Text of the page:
There are only a few Web sites out there that I trust to tackle thorny questions with the scientific rigour that would make a molecular biologist proud, and Tom's Hardware is one of those sites. They post a fascinating question: is it worth it to put an SSD in an old computer? They reach all the way back to a typical system from 2005, equipped with a 300 GB Samsung hard drive that benchmarked at 54 Mbps, and move forward from there to several newer generations. Their conclusions? SSDs rock performance, even on an older system. The catch though is the price tag; if you need a lot of storage, it starts to make less sense to put an expensive SSD in an older system. One option is to use a smaller, less expensive SSD for the boot drive, then use a large hard drive for mass storage.

Personally, after years of multi-drive, multi-partition setups, I've enjoyed the simplified approach of a single partition, single drive setup on most of my PCs and have resisted going to an SSD until the price on 200+ GB drives comes down. I might re-evaluate that on my next build...we'll see.

Have you installed an SSD in an older computer? Was the performance increase noticeable?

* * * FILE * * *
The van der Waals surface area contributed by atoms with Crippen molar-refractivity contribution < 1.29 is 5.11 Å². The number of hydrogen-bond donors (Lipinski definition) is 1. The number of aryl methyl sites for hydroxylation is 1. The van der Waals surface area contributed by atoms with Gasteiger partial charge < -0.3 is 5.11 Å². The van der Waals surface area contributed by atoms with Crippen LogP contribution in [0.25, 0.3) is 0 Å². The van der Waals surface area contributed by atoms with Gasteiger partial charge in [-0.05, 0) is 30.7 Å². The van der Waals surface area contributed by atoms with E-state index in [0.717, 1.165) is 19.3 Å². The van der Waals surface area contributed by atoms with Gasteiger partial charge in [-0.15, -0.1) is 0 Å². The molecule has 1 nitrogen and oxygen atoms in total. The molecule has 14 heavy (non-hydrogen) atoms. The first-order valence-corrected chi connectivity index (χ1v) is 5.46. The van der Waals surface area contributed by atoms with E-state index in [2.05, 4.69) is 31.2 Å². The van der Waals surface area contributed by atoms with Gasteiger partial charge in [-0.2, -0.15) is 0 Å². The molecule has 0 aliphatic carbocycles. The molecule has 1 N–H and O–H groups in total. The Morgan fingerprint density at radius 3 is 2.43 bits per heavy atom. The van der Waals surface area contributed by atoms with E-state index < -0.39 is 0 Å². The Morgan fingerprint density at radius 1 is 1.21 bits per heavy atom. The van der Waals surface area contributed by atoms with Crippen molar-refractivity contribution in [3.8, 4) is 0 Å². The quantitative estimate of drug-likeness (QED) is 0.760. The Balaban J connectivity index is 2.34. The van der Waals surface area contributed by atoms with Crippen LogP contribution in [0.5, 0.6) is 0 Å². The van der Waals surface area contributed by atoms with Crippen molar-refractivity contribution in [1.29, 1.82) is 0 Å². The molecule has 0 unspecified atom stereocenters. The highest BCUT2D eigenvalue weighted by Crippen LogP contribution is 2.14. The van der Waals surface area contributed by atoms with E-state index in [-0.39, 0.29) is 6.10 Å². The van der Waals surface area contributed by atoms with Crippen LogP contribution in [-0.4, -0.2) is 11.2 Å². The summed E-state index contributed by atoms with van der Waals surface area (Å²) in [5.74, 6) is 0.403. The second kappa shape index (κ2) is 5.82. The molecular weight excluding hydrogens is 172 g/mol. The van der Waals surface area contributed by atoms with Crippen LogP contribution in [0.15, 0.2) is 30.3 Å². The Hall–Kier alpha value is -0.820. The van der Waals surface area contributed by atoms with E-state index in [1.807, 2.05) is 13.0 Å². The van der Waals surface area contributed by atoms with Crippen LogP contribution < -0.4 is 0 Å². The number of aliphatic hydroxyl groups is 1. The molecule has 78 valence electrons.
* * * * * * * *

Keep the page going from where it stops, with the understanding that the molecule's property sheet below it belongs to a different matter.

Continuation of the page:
Tuesday, May 31, 2011

SanDisk U100 and i100 SSDs: Smaller, Faster, Higher Capacity

Posted by Michael Knutson in "Laptop Thoughts News" @ 09:00 PM

"SanDisk has been pumping out press releases all day thanks to Computex-mania, so we shuffled past its stall to see what all the fuss is about. The biggest news is the U100 range of tiny SSDs for ultraportables, which crank data in and out at twice the speed of SanDisk's previous generation P4 drives. We're talking 450MB/s reads and 340MB/s writes thanks to the latest SATA III interface, plus a max capacity of 256GB -- specs which have already enticed ASUS to use the U100 in its lightweight UX-series notebooks."

Technology marches oh so quickly on. Amazing, the size, capacity and performance (6Gbit/sec) of these newest SATA-III SSDs. The U100 is destined for ultraportable laptops, with 256GB (max), and the smaller footprint i100 appears to be headed for tablets, and will max out at 128GB. The devices offer similar read speeds, but the i100 offers "only" 160MB/sec write speeds, or slightly less than half the speed of the U100. Still, 128GB in a tablet would be great, especially when we start to see this storage capacity and performance coupled with upcoming quad-core (or more) processors. Volume production is scheduled for Q3 2011. Prices were not even hinted-at.

Thursday, May 19, 2011

OWC MacBook Air 480GB Mercury Aura Pro Express SSD Upgrade

Posted by Jason Dunn in "Laptop Thoughts Articles & Resources" @ 09:30 AM